Sell-offs energise economic engine
As former eastern bloc countries attempt to shake off the fiscal hangovers of their once centrally planned economies after almost a decade of economic liberalisation, the results have been anything but encouraging. Civil war, ethnic conflicts and corruption have dogged these fledgling democracies, choking off the benefits that were supposed to come with free markets.
Poland stands out as an exception. The ethically-stable country ranks as the number one emerging market of former communist countries, posting GDP growth rates and foreign investment flows that rival the economies of Southeast Asia.
How has Poland managed to avoid the perils that have rocked so many of its neighbours? Largely through good governance and a culture of creativity, argues Romuald Morawski, the commercial affairs consul in Hong Kong.
Mr Morawski said economic restructuring would place it in the league of advanced nations with full membership in the European Union by the target date of 2002. As part of its economic develop ment strategy, he said Poland was seeking closer ties with Hong Kong and mainland China, through a partnership that shared both business and cultural affairs.
'Our people have a reputation for being dynamic and creative,' Mr Morawski said. 'These characteristics we share with the people of Hong Kong. You will find it particularly in the areas of shipbuilding, banking, construction, mining and telecommunications where we have proved to have cutting-edge capabilities. The Polish government's laissez-faire policy has helped to rekindle and foster these achievements.' Another reason for Poland's rapid resurgence: the country geographically bridges Eastern and Western Europe and is slowly developing as a gateway to a market of more than 200 million.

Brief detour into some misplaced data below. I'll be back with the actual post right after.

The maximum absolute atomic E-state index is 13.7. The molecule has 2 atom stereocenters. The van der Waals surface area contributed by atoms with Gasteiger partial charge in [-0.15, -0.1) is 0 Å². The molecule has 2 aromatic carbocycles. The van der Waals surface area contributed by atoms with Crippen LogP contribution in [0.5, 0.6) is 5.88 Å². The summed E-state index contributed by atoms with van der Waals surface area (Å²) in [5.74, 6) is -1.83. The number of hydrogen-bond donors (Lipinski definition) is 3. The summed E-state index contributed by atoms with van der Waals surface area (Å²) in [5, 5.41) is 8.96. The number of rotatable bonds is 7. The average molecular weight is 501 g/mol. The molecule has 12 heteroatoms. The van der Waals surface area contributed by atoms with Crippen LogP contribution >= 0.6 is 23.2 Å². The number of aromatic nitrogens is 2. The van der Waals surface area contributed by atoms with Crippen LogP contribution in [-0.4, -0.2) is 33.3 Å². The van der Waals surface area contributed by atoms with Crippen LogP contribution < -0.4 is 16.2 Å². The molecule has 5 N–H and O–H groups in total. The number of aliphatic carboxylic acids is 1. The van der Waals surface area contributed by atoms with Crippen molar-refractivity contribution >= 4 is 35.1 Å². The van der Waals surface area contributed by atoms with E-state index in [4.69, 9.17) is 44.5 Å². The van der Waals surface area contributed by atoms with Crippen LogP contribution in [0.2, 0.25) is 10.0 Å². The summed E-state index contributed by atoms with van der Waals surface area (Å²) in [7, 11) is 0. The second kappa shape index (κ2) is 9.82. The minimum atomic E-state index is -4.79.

Mr Morawski said Poland's largest trading partners were Western European nations, but increasingly investors were looking for a point of entry into the emerging eastern markets of Lithuania, Belarus, the Ukraine, Slovakia and the Czech Republic. 'Easy access to these markets and foreseeing entry into the European Union make the Polish market very attractive for Hong Kong companies,' he said.
Like most economic recovery stories, Poland had a little help along the way. Foreign investors - attracted by the country's stable government and commitment to economic reforms - pumped more than US$8.3 billion into the country last year. Since the political reforms in 1990, combined foreign investment inflows have reached $38.9 billion.
This year, investments are forecast to reach $12 billion. Economic growth is forecast to increase to 5.1 per cent for this year from 4.7 per cent last year, prompting a United Nations report to describe Poland as the 'most dynamically' developing country in eastern Europe.
Germany ranks as the largest foreign investor, with a cumulative US$6.1 billion, followed by the United States with $5.2 billion and France with $3.3 billion. Asian investors account for 5.8 per cent of the total foreign investment, contributing $2.1 billion. South Korea is the single largest contributor. Ambitious privatisation plans have also helped put the sparkle back in the Polish economy. The sell-off of state assets including banks and telecommunication companies has continued and the government is halfway towards achieving its privatisation goals, according to Mr Morawski.
'Privatisation is one of the most important engines of Polish restructuring,' he said, noting that Polish exports have doubled since 1994. 'Productivity in the private sector is much higher and it is leading the way to development, generating profit and investment, thus guaranteeing the continuous and fast growth of the Polish economy.' However, Mr Morawski said there was, indeed, a downside to restructuring. Unemployment remains high and the benefits of prosperity are not always distributed evenly across the population. But the government was committed to economic reforms, he said.
'Transformation of the economy is underway.'